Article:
25 Responses to 6 Silly (But Real) Mexican Food Challenges & Possible Solutions
  1. Cara Lopez Lee
    October 20, 2013 | 1:19 pm

    I go to Mexico often. I eat my mango cut up, I wrap my entire hand around the taco or wrap it in a couple of napkins, I speak Spanish and can stand very hot salsa so not too many horrific mistakes there, I don’t eat lettuce if I can help it and just shrug when I can’t avoid it – but no matter what I do, I usually get at least a small case of Montezuma’s revenge. For that, I carry Imodium. I still love Mexico. My favorite treat in is the mango pie at Pie in the Sky in Bucerias. Out of this world!
    Cara Lopez Lee recently posted..Killer Kayaking: Beauty and Peril on Lake AtitlánMy Profile

    • CB Driver
      October 20, 2013 | 6:50 pm

      Hi, Cara. Sounds like you’re a pro! I love the idea of wrapping the taco in a couple of napkins. Great idea. ¡Buena idea! And smart to avoid the lettuce. (That Montezuma is a vengeful guy, isn’t he?) I probably should, too. Not sure why I’ve been OK in Mexico. In other countries, however, I’ve gotten into trouble–that is for sure.

      I hear you re: loving Mexico. I do, too.

      Pie in the Sky? Just googled it and see that it’s in Puerto Vallarta? Really good, huh? Will keep it in mind if I go there sometime (which is likely since I see many trips to Mexico in my future).

      ¡Gracias por tu comentario! :)

  2. Maria
    October 20, 2013 | 2:34 pm

    Hilarious and oh so true!
    I’d add that dairy can put out any fire on your lips or taste buds in seconds flat.
    Maria recently posted..Haiku: Uncertain DelayMy Profile

    • CB Driver
      October 20, 2013 | 6:51 pm

      Glad you got a laugh out it! Dairy puts out lip and bud fires? I didn’t know that. Thanks for the tip!

  3. Clara Arnold
    October 20, 2013 | 6:32 pm

    You are very brave. It wasn’t lettuce that nearly killed me in Mexico but the eyes of baby eels staring at me in an avocado half. It was a fancy restaurant and I didn’t know what I had ordered! It was actually pretty bland. As for lettuce, I always take a pass – not worth ruining a good trip.
    Clara Arnold recently posted..Good Sleeps – Haciendas, Hotels & Fincas in ArgentinaMy Profile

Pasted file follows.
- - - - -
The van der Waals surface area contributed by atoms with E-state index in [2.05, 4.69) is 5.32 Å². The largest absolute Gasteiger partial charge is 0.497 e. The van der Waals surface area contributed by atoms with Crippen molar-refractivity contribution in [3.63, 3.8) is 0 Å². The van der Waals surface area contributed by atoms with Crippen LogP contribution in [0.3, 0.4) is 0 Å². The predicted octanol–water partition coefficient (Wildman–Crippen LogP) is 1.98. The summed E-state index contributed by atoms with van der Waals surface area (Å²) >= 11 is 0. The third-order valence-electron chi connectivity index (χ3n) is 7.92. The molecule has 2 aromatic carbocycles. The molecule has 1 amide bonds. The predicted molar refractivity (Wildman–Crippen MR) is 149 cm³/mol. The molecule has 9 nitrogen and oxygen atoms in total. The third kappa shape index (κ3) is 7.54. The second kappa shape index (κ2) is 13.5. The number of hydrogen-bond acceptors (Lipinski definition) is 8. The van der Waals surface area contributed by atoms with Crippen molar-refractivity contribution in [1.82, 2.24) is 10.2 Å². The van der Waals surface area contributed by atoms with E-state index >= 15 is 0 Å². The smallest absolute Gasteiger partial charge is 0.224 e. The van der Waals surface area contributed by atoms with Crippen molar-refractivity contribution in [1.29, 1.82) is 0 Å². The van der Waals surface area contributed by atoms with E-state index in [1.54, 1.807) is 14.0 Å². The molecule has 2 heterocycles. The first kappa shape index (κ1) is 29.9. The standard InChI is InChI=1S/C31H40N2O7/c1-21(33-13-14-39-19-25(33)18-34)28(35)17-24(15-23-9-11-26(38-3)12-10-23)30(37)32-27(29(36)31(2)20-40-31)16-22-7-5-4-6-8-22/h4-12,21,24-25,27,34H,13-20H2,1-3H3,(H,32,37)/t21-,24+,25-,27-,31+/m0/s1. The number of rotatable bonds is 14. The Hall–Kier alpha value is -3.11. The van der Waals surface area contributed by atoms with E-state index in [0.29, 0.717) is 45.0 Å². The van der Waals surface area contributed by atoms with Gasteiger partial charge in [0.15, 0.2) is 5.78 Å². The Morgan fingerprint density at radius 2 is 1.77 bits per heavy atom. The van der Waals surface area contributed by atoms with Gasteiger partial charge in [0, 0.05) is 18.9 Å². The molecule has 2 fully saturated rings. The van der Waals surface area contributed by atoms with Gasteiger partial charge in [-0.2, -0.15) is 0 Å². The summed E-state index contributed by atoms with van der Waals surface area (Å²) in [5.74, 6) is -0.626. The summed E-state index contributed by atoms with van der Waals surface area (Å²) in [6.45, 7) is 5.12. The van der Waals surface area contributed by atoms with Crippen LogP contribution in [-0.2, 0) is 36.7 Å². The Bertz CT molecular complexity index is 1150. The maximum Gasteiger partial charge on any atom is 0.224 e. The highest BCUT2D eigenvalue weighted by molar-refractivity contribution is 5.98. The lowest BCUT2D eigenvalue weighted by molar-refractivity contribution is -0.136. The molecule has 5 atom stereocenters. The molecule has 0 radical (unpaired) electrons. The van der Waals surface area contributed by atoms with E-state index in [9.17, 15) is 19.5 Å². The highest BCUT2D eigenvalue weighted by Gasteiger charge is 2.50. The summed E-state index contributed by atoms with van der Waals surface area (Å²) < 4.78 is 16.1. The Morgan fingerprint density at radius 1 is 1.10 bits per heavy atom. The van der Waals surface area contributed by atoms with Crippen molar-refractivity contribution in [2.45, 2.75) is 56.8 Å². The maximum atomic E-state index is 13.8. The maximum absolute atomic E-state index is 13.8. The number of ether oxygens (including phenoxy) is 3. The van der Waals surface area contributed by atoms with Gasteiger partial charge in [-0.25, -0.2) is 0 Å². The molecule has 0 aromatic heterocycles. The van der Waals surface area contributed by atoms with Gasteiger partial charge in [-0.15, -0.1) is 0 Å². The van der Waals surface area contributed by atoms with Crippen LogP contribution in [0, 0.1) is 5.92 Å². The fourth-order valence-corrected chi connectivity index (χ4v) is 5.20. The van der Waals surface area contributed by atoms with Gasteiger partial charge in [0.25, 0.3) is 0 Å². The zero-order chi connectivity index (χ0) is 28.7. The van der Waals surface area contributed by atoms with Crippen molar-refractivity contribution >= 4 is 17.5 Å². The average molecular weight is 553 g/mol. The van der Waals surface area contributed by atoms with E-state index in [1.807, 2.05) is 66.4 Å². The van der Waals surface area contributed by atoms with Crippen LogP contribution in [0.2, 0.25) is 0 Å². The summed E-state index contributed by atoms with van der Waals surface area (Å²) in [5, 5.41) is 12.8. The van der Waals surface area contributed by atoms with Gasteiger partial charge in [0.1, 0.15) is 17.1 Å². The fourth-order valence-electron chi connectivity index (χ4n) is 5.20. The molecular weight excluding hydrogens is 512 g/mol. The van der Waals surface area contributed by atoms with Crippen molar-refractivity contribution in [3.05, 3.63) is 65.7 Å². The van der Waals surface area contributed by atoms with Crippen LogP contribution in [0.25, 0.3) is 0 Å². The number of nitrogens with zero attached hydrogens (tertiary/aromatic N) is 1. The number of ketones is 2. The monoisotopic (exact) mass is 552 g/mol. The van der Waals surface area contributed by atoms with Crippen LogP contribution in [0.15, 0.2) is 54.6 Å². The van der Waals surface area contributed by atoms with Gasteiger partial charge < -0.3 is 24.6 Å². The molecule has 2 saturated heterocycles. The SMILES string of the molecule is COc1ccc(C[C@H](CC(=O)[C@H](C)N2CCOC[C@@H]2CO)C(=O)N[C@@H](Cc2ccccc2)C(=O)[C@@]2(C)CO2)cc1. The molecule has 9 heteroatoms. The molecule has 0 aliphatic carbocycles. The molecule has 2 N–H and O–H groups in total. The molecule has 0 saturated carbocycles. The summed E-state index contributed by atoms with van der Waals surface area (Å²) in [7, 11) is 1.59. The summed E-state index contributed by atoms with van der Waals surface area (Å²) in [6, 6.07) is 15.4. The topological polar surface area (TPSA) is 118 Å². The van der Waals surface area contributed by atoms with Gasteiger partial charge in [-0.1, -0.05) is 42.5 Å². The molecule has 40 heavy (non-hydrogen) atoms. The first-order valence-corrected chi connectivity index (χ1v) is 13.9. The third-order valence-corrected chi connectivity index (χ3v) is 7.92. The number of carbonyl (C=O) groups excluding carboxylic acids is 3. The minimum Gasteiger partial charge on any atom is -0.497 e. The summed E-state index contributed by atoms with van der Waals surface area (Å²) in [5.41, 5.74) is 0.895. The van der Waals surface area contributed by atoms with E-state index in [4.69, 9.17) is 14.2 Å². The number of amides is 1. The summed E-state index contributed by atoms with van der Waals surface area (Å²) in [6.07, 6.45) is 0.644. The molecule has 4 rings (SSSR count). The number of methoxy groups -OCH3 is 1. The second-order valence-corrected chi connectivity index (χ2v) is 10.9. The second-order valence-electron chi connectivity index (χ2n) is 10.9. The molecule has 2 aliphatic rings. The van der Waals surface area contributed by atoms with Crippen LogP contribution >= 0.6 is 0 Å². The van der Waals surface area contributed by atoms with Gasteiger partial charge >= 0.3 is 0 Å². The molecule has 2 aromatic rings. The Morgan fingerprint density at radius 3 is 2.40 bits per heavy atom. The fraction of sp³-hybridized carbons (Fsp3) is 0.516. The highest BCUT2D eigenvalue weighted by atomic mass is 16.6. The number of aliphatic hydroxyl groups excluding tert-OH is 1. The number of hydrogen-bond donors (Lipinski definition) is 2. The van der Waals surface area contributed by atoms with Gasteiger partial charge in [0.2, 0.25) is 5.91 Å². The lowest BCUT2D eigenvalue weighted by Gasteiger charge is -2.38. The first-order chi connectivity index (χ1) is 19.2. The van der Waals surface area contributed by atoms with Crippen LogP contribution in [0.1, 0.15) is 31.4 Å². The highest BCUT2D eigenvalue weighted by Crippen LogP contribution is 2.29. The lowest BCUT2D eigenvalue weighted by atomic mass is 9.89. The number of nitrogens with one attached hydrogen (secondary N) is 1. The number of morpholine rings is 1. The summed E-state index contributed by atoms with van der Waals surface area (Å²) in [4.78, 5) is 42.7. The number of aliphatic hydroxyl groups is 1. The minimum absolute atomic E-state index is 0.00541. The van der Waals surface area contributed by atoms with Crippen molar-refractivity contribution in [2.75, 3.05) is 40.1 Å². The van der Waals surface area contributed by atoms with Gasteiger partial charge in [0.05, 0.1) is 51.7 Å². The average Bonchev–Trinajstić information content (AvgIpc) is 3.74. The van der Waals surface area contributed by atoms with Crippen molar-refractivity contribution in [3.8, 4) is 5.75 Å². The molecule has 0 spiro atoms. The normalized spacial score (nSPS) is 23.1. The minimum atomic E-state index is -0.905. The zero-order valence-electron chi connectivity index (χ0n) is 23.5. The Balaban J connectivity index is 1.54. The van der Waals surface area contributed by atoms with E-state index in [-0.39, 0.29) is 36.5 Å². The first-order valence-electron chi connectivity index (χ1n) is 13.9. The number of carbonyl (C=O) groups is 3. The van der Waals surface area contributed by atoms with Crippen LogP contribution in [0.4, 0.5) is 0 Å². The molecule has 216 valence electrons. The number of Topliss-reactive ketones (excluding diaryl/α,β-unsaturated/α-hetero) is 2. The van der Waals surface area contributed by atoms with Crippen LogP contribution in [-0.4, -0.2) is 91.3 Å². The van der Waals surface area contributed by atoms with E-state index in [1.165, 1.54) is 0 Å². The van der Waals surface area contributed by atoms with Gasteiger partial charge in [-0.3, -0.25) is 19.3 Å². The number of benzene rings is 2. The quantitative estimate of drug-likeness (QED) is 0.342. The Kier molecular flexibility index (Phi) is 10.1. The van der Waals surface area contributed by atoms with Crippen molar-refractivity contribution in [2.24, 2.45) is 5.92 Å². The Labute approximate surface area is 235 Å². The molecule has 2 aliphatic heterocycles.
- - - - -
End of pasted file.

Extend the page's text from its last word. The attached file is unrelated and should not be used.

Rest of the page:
• CB Driver
      October 20, 2013 | 6:53 pm

      Hi, Clara. What’s this about baby eels?? OMG. And their eyes?? Isn’t it funny how some of the fancy restaurants can have some of the least appealing foods (unless you’re from the country and it’s a delicacy to you, of course)? When I was in China, I remember some of my best meals being in very basic places. One night, some other folks and I were taken out to a fancy place. There were many things I didn’t want to eat. They looked way to freaky. :)

    • CB Driver
      October 20, 2013 | 6:55 pm

      PS: I just tried to tweet your recent post, but noticed that your Twitter handle wasn’t included in the tweet. Do you have one? Can you change your settings?
      Are you on Twitter? If so, can you let me know what it is? I’ll look for you there.

  4. Hogga
    October 23, 2013 | 4:23 pm

    mmmm i’d cut a man to be in mexico right now
    Hogga recently posted..Seeing Montreal with Le St. MartinMy Profile

    • CB Driver
      October 27, 2013 | 8:39 am

      Ha ha….funny! Ouch for him, but nice for you. :)

  5. Henry | @fotoeins
    October 29, 2013 | 9:59 pm

    Mmmm, I like these kinds of problems. Many tasty problems to solve …
    Henry | @fotoeins recently posted..Fotoeins’ Favourite 5 in GermanyMy Profile

    • CB Driver
      October 29, 2013 | 10:10 pm

      Yes, they’re fun/delish probs to have!

  6. Cassie
    November 1, 2013 | 1:49 pm

    Oh my gosh, this is so funny! I’VE TRIED the real mango cutting technique but I can never manage to get it to work–I can’t seem to cut it in half cleanly! I usually get about a quarter of the flesh off in decent looking cubes, and then shove the rest of it in my mouth and strip the seed clean as you do. I hate it when it gets stuck in my teeth. I’ve experienced all these other issues in Mexico, though I wouldn’t say too many condiments is ever a bad thing :) The pickled red onions in your photo (in the Yucatan?) are one of my favorites!